I think I understand the question ...
Most CGI-support languages (Perl, Python, Ruby and so-on) offer two
ways to integrate themselves with Apache.
- One way is that "they don't." Apache simply starts an instance of the language to handle the request, each time a request comes in.
- The other way is with an Apache "module," which in-effect incorporates the interpreter into the Apache environment. (In effect, Apache invokes the language-interpreter as a subroutine...)
Which is "safer?" "Better?" There is no blanket answer. But I will
say that most of the sites I've worked on lately actually use the first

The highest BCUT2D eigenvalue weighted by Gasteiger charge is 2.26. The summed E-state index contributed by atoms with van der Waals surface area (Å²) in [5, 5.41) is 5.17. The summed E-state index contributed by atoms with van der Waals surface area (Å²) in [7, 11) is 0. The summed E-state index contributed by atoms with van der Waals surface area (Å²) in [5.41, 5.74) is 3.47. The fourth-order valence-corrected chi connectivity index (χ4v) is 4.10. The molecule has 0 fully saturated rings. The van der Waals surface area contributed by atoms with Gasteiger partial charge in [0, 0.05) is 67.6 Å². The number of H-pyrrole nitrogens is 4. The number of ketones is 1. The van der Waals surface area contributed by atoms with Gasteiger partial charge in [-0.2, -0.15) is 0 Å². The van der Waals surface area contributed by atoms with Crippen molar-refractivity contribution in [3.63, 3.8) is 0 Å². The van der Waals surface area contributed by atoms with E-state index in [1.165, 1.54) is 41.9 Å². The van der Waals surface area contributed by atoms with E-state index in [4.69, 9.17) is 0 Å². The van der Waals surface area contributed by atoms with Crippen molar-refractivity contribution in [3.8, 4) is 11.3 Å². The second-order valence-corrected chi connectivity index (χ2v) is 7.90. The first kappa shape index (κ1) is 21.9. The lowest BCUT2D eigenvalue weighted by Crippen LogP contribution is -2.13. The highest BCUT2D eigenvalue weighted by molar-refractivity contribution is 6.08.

scenario. Either Apache invokes a separate process to handle the request, or it passes the request to a separate external program. Kinda surprising but it actually works quite well.
You see, in actual practice the interpreter's memory-segments (and those of the many related-files) are probably going to be paged-in with the very first request and ... in any reasonably memory-equipped computer ... they're just going to stay
there, just because they can. Creating and destroying process-table entries is fairly cheap to do when "what you want to execute" is already in-memory.